An Anarchist is in our Midst

I have a lot of time for the ex Composer to the Royal Household’s Pets, Boogaloo D’Ormant. However, my patience is beginning to wear thin in light of his latest revolutionary activity.

As those of you who have had the misfortune to spend an hour or two with him in a backstreet ale house, the briefest of time passes before he recounts tales of challenging Dr Brian Mawhinny to a duel, or blathering on about how the railways have gone to the dogs.

This evening he accompanied me to a recital, to which I had been invited to add gravitas and a soupcon of style. I should have realised trouble was in the air when he arrived at my mansion and declared that he was a tad peckish and insisted on mixing with the local riff-raff by going down to what is commonly called “the chippie.”

Upon his return, rather than eat said peasant food in the servants quarters, he insisted on eating it in the Royal Dining Room whilst reading one of  my leather bound first editions. The stench of the working class emanated through my mansion.

We then took the phaeton to the music hall where we imbibed a glass or two of cheap wine and patronised the local dignitaries before listening to a chap play his wind instrument to great affect. I thought the evening had passed without incident; that Boogaloo had been kept off the subject of the railways, until I made the mistake of introducing him to the Mayor.

They shook hands and Boogaloo, sensing an opportunity for notoriety, trod on the Mayor’s frock and she promptly stumbled down the stairs. The militia were quick off the mark, but not before Boogaloo realised  an evening in the stocks was imminent and feigned gallantry by stopping her fall.

The Mayor was all gratitude and graciousness but I knew that all was not what it seemed. I knew that Boogaloo’s revolutionary tendencies had got the better of him but, as with all anarchists, he soon realised that he would be cut off if his Pater discovered such caddish behaviour, and quite frankly, he enjoyed Pater’s benevolence a little too much to stick to these revolutionary whimsies.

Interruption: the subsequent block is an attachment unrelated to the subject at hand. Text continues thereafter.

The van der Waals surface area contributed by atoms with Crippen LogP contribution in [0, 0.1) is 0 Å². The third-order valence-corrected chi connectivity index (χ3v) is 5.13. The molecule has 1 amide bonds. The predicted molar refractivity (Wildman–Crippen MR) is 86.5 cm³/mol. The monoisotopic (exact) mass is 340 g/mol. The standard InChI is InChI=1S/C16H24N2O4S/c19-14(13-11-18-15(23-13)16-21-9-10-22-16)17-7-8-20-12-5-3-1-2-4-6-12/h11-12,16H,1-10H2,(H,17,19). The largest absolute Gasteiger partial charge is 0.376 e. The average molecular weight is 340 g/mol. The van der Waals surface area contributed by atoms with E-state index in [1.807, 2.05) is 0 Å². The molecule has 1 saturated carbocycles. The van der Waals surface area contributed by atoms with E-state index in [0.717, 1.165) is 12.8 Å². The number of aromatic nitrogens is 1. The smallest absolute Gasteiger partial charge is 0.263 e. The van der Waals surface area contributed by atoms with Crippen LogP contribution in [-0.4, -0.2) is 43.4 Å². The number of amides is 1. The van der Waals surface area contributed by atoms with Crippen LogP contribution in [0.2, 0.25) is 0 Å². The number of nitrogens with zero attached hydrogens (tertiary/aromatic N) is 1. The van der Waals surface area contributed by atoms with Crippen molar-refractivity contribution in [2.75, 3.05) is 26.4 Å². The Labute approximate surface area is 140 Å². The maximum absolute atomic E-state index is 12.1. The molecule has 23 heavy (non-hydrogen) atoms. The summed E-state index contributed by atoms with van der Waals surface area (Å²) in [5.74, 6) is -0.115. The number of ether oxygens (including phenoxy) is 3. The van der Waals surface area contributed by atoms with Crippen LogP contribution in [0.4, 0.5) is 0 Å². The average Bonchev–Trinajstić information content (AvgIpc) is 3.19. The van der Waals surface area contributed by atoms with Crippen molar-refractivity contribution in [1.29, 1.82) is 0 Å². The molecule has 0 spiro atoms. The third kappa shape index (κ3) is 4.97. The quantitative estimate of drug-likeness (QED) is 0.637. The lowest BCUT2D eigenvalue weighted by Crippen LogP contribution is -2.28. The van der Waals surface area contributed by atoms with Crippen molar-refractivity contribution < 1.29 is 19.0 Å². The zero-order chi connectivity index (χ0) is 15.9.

1 Comment

  1. Boogaloo D'Ormant said,

    October 22, 2009 at 10:36 pm

    My Dear Daft

    I must complain most vigorously about the appalling way I have been misrepresented in your most recent article. For a long time you have kept us all amused with your rambling observations, vivid recollections and unsound pronouncements. It is no secret that you are not one to let the facts get in the way of a good story, I feel however that just now you have gone too far.
    You have clearly been ignoring your physicians advice regarding your wine consumption and the effect it is having on your increasingly erratic behaviour. As your friend I feel obliged to address a few inconsistencies in your last article.
    When I called on you the other evening, it was clear from your flushed complexion and slightly dishevelled look that you had spent most of the day at the club. Your butler barely had time to take my cane before you bundled me into the dinning room. Pouring your self a large brandy and in a most animated fashion you told me about your new political ambitions, you, Lord William Daft, had set your sights on the office of Mayor!
    I don’t think you heard me point out that this office was unlikely to excuse you the quite considerable debts accumulated at the club, you just seemed to get increasingly excited.
    You write that you were invited to add a “soupcon of style”, can I remind you that it was me who pointed out that it is not the done thing to whistle during the largo and one certainly does not ponder out loud during the more pianissimo sections if the orchestra know a “quick march”. Still, I enjoyed myself enormously and I had no idea what fiendish plan you had cooked up until I saw you invite that dear old lady to the balcony.
    Really, Daft, what got into you man? It’s less than a month to the elections and it is simply not the way to deal with ones political opponents. Racing up the steps I was just able to catch her Worship’s arm and, whilst not the most gracious of descents, there were no bones broken and after some smoothing of lapels and adjusting of collars we continued as if nothing had happened.
    Now, I read that you, my friend of many years, are accusing me of trying to despatch the Feudal Lord Bailiff, this is simply not true.

    Your obedient servant

    Boogaloo D’Ormant

Post a Comment